A Brexit vote may have rattled the U.K.'s ambition to become the world's Fintech capital, but the country's biggest lenders are finally opening doors to sector players for tighter collaboration.

Investment into British financial technology companies has dropped 26% to $532 million so far this year, according to a recent survey by Innovate Finance and obtained by TheStreet, less than half of the $1.09 billion recorded last year. It's also a striking contrast to the 27% increase -- to $15.2 billion -- witnessed globally, with China and the U.S. leading the way.

The not-for-profit association, which represents more than 250 Fintech players in the U.K., attributed the decline largely due to uncertainties surrounding the country's June 23 vote to leave the European Union. A steep decline of 33% was witnessed in the second quarter, when the vote was cast.

And with Brexit confusion lingering - a leaked memo Tuesday accused the government of having "no overall strategy" for leaving the EU - the coast may not clear for awhile for the Fintech players, a majority of which are waiting for policies to be set on passporting and immigration, among others.

In another part of town, however, change is slowly happening regardless of the outcome.

Royal Bank of Scotland (RBS) rolled out its tie-up with Iwoca -- which stands for instant working capital -- a London-based Fintech player which lends to small businesses utilizing technology to check an applicant's data and enable speedy credit checks.

Under this scheme, which also involves RBS tying up with four other alternative lenders, the relationship managers of the Edinburgh-based bank can now refer small business customers across the country to Iwoca for credit where the bank cannot.

To be sure, the bank's move was triggered by a change in law, which now obliges the U.K.'s nine biggest banks, including RBS, Lloyds (LYG) , HSBC (HSBC) and Barclays (BCS) , to pass on details of small businesses they have rejected for finance to three online finance platforms - Funding Xchange, Business Finance Compared, and Funding Options. The platforms will then share the details with alternative lenders.

But RBS "cleverly" pre-empted the move by identifying the alternative lenders themselves, according to Iwoca CFO Michael Elalouf.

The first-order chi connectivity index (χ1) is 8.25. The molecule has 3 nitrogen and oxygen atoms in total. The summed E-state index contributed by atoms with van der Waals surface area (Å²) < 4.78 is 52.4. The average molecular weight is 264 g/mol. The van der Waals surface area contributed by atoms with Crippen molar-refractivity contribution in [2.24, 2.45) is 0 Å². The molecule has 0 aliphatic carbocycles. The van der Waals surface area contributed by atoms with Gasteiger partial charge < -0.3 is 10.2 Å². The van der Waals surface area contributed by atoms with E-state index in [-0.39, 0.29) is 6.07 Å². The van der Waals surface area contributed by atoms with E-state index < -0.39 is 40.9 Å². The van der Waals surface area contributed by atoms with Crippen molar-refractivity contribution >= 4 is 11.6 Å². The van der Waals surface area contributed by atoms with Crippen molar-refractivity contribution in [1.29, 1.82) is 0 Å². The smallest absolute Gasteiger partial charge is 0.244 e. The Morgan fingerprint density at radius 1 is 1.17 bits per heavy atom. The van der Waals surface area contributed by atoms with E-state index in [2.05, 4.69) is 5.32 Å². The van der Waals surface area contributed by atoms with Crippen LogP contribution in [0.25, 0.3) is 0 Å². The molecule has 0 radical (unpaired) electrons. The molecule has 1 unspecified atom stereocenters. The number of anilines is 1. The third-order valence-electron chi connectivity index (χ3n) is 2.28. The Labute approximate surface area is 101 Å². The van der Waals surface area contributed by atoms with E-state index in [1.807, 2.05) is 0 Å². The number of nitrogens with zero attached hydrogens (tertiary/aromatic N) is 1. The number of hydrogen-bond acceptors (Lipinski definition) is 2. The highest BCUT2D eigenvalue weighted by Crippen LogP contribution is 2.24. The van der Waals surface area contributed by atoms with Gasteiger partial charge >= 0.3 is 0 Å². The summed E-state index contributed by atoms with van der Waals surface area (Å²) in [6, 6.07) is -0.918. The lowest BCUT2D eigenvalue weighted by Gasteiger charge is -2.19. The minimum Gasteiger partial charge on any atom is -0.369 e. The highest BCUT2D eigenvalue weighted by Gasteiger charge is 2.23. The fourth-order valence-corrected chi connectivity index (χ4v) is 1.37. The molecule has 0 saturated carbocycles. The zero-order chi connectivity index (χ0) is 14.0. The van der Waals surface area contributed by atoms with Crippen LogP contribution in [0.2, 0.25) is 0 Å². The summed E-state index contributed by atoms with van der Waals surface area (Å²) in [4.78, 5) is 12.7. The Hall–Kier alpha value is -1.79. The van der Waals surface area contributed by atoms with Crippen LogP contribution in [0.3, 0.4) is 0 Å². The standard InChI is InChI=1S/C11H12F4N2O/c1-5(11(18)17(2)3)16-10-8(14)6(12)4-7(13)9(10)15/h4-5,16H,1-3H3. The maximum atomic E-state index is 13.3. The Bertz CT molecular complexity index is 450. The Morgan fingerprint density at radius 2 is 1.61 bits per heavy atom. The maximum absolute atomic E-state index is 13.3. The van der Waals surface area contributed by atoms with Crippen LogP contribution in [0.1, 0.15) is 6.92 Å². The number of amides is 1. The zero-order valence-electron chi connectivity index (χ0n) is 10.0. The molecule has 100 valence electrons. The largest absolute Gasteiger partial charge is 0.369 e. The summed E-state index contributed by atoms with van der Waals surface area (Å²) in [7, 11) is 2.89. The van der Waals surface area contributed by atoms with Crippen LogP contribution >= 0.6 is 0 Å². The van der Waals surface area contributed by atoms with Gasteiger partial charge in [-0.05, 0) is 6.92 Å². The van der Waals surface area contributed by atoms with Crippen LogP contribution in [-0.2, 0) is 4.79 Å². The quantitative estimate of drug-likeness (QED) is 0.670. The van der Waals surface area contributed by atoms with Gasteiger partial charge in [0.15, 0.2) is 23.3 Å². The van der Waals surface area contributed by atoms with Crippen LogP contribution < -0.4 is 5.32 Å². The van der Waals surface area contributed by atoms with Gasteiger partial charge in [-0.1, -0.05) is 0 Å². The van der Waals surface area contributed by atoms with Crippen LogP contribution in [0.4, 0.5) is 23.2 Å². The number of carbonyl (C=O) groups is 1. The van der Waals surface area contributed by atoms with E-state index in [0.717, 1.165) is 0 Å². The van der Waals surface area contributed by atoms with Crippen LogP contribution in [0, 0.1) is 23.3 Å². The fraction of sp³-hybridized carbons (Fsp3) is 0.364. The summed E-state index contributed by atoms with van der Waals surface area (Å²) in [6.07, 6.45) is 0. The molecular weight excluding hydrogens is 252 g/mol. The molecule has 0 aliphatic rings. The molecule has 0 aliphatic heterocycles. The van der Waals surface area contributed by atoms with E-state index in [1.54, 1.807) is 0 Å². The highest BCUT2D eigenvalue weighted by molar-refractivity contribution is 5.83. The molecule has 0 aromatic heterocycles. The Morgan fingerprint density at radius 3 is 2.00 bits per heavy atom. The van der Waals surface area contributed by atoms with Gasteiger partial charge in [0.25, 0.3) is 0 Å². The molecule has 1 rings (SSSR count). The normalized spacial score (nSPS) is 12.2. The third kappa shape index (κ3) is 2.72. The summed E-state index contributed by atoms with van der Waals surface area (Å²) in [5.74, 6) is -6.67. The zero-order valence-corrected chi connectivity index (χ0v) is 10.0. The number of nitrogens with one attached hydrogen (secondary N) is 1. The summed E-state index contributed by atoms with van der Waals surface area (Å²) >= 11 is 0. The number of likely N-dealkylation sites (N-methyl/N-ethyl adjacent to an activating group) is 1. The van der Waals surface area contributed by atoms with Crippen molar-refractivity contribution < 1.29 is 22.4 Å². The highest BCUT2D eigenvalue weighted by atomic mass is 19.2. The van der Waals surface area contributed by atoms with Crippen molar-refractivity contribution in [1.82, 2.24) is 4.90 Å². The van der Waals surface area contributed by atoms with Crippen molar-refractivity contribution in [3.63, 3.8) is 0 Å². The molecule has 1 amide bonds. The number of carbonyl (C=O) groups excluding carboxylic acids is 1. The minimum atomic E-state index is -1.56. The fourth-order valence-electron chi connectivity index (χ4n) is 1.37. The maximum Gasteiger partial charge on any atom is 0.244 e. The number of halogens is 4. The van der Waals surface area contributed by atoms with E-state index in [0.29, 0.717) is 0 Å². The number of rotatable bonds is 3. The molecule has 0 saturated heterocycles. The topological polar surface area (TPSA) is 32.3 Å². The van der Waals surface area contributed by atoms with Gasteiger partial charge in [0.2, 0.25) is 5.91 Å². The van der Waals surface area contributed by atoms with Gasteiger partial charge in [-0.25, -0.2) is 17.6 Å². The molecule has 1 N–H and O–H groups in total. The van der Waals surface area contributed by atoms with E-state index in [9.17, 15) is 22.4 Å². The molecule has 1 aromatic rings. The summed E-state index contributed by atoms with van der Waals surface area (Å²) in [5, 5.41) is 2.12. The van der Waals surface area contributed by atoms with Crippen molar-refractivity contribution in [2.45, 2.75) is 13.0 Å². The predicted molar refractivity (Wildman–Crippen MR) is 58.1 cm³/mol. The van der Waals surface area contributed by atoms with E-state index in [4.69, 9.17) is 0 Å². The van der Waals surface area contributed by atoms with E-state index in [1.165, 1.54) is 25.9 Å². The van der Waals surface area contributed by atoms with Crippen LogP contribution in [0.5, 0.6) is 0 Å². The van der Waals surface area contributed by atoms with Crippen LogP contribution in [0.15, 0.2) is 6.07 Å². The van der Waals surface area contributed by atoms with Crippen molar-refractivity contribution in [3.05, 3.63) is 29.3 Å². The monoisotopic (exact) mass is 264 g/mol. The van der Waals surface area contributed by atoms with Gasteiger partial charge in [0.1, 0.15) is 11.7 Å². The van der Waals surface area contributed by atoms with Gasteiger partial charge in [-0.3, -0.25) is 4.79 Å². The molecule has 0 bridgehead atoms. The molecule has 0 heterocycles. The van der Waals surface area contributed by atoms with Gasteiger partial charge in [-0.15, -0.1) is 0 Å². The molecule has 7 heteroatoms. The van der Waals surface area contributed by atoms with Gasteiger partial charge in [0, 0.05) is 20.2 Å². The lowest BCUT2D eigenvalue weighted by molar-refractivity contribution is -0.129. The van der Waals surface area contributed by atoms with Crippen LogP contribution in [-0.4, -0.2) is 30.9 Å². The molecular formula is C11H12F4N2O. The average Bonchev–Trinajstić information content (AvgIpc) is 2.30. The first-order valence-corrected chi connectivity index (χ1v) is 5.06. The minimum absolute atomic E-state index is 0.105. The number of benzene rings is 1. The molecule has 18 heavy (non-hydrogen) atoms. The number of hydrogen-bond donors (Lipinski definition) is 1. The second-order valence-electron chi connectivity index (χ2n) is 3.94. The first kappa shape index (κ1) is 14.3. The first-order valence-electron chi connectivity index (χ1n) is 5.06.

"For RBS, it's not a desperate move, but a better way to engage with its customers," Elalouf said. 

Under the tie-up, Iwoca will continue to extend up to £100,000 ($125,000) under its own brand, which should help the start-up -- launched in 2012 and currently lending in the U.K., Germany, Spain, and Poland -- reach its goal of lending to a million customers out of a potential 20 million across Europe "in the coming years."

But Elalouf insists they have created a win-win situation.

"We are able to do [what the big lenders can do] in detail for small business that are very complex as well...that's what we bring, and that's why it's innovative in that way," Elalouf said. "We are creating a new asset class."

The tie-up may be just one of the many the coming years and may also signify that banks are finally giving a nod to the Fintechs, which have been under scrutiny as to whether or not they can revolutionize the way the banks operate.

Some sceptics have viewed the industry as over-hyped, a view validated when London-based Powa Technologies, a fintech unicorn, was placed into administration in February.

But at least one investor gives a clear verdict on the change that the tech start-ups can bring change.

"Whether a start-up will replace a bank, or the banks wake up and start acquiring start-ups once they've mitigated risks, the jury's out on that," said Jörg Sievert, an investment committee member of technology-focused GP Bullhound. "If you look at the large corporates in banking, they certainly have the ability to act."

"The notion however that those segments in financial services will be heavily impacted by technology, and that innovation comes purely from start-ups, not from the corporates, to me that is very clear," he added.

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